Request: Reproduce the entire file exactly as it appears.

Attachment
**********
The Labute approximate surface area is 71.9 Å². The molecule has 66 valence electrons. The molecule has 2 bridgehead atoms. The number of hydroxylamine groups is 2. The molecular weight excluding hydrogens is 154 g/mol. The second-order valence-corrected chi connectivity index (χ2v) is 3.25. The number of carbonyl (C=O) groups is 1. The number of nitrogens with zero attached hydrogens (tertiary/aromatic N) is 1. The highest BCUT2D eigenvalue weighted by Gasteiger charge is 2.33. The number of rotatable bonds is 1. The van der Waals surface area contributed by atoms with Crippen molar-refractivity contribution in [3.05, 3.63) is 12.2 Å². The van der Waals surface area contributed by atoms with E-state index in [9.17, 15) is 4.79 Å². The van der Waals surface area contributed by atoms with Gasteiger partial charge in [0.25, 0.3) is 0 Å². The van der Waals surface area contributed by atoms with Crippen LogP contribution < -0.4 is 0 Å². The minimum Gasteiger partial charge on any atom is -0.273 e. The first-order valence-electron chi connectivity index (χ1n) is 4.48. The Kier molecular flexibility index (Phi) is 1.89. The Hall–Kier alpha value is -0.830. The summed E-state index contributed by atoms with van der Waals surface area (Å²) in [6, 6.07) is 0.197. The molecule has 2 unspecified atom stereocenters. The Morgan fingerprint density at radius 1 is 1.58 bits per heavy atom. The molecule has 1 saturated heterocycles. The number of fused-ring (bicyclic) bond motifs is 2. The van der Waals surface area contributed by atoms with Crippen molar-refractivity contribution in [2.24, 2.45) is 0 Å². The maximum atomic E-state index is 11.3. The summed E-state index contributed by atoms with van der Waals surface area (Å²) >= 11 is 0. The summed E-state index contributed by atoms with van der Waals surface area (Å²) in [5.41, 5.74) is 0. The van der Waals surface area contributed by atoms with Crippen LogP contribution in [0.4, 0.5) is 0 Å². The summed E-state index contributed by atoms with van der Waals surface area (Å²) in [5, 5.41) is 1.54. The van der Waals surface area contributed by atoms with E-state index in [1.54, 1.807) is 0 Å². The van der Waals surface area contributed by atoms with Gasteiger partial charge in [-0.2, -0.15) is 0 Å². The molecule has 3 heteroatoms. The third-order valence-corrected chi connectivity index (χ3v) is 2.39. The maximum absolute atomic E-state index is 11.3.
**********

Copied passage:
The Labute approximate surface area is 71.9 Å². The molecule has 66 valence electrons. The molecule has 2 bridgehead atoms. The number of hydroxylamine groups is 2. The molecular weight excluding hydrogens is 154 g/mol. The second-order valence-corrected chi connectivity index (χ2v) is 3.25. The number of carbonyl (C=O) groups is 1. The number of nitrogens with zero attached hydrogens (tertiary/aromatic N) is 1. The highest BCUT2D eigenvalue weighted by Gasteiger charge is 2.33. The number of rotatable bonds is 1. The van der Waals surface area contributed by atoms with Crippen molar-refractivity contribution in [3.05, 3.63) is 12.2 Å². The van der Waals surface area contributed by atoms with E-state index in [9.17, 15) is 4.79 Å². The van der Waals surface area contributed by atoms with Gasteiger partial charge in [0.25, 0.3) is 0 Å². The van der Waals surface area contributed by atoms with Crippen LogP contribution < -0.4 is 0 Å². The minimum Gasteiger partial charge on any atom is -0.273 e. The first-order valence-electron chi connectivity index (χ1n) is 4.48. The Kier molecular flexibility index (Phi) is 1.89. The Hall–Kier alpha value is -0.830. The summed E-state index contributed by atoms with van der Waals surface area (Å²) in [6, 6.07) is 0.197. The molecule has 2 unspecified atom stereocenters. The Morgan fingerprint density at radius 1 is 1.58 bits per heavy atom. The molecule has 1 saturated heterocycles. The number of fused-ring (bicyclic) bond motifs is 2. The van der Waals surface area contributed by atoms with Crippen molar-refractivity contribution in [2.24, 2.45) is 0 Å². The maximum atomic E-state index is 11.3. The summed E-state index contributed by atoms with van der Waals surface area (Å²) >= 11 is 0. The summed E-state index contributed by atoms with van der Waals surface area (Å²) in [5.41, 5.74) is 0. The van der Waals surface area contributed by atoms with Crippen LogP contribution in [0.4, 0.5) is 0 Å². The summed E-state index contributed by atoms with van der Waals surface area (Å²) in [5, 5.41) is 1.54. The van der Waals surface area contributed by atoms with E-state index in [1.54, 1.807) is 0 Å². The van der Waals surface area contributed by atoms with Gasteiger partial charge in [-0.2, -0.15) is 0 Å². The molecule has 3 heteroatoms. The third-order valence-corrected chi connectivity index (χ3v) is 2.39. The maximum absolute atomic E-state index is 11.3.